the polls are open

The Polls Are Open is a simulation of voter suppression.

When approaching the voting booth, visitors will see a two physical buttons (a yes and a no button) and computer screen with a question and graphs. The question on the screen asks the viewer to vote on whether or not they should have the right to vote in local, regional and national elections.

If the viewer chooses to vote no, the vote is immediately recorded and reflected in the graphs on the screen. It is likely that most viewers will not want to vote this way, however, to see what will happen, some will.
If a viewer votes yes, they will be alerted, on screen, that for the vote to be recorded the participant will need to visit a particular URL and use the provided access code. At this moment the viewer has a choice (1) abandon voting or (2)log onto the website provided on their mobile device or, later, on their home computer. If the participant chooses the second option and logs onto the site, they will be asked for their email address (to verify they have not previously voted — a privacy statement will be on the site indicating that the email address will only be used for this purpose) and the access code provided. If the participant attempts to vote during the designated (but not posted) hours their vote will be recorded and they will be provided with a url to see progress on the vote. If the participant attempts to vote during non-voting hours the participant will be alerted that her vote cannot be recorded because of the time and will be asked to try again when the polls are open (the poll times will be provided in the alert). To vote yes will require participants to overcome the following hurdles: access to the internet (i.e., access to the poll site), limited polling hours, and a valid email address and access code (voter id).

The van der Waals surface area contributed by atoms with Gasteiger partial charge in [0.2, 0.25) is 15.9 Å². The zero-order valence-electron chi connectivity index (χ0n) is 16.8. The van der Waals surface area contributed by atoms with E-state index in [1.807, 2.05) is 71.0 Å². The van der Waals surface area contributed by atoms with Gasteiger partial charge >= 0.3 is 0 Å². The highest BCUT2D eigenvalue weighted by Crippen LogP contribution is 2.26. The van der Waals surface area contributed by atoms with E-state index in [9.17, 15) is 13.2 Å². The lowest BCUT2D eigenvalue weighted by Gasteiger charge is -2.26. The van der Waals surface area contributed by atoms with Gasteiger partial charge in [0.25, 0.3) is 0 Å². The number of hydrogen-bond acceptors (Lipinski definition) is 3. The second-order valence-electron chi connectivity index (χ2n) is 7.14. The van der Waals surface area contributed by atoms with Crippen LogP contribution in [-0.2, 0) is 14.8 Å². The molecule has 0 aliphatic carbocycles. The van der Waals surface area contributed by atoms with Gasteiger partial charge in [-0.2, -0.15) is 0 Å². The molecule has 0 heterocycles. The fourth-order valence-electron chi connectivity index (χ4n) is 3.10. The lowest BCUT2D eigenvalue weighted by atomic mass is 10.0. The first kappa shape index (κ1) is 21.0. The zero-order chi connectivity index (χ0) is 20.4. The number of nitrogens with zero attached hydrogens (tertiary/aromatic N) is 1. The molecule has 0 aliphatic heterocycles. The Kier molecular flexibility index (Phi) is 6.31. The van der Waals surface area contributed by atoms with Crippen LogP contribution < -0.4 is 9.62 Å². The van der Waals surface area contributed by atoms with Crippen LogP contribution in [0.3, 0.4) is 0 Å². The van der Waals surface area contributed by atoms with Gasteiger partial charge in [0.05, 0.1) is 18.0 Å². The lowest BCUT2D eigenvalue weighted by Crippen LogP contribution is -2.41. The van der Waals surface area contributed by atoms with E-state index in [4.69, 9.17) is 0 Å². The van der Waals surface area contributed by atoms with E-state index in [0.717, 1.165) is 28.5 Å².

In addition to the voting question, participants will see the following on the screen in the voting booth: (1) how many yes and no votes have been cast and recorded; (2) a comparison of how many yes vote attempts have been made in comparison to how many have been completed; and (3) how many votes have been cast in comparison to exhibition attendance (that is, if this information can be made available, which would require gallery staff to enter attendance for the day or week via a simple web form).

While installed during the 2017 Give Us The Vote exhibition at ArtsWestchester, 715 people interacted with the voting system and attempted to cast a vote. 31% of votes cast were “no” votes. 69% of participants attempted to cast a “yes” vote, but only 2.25% of those attempts were actually cast (because few individuals were able to overcome voter suppression techniques implemented).

Voting booth installed at ArtsWestchester.
Screenshot of the software that poses the question, “Should you have the right to vote in US elections” for participants to vote on.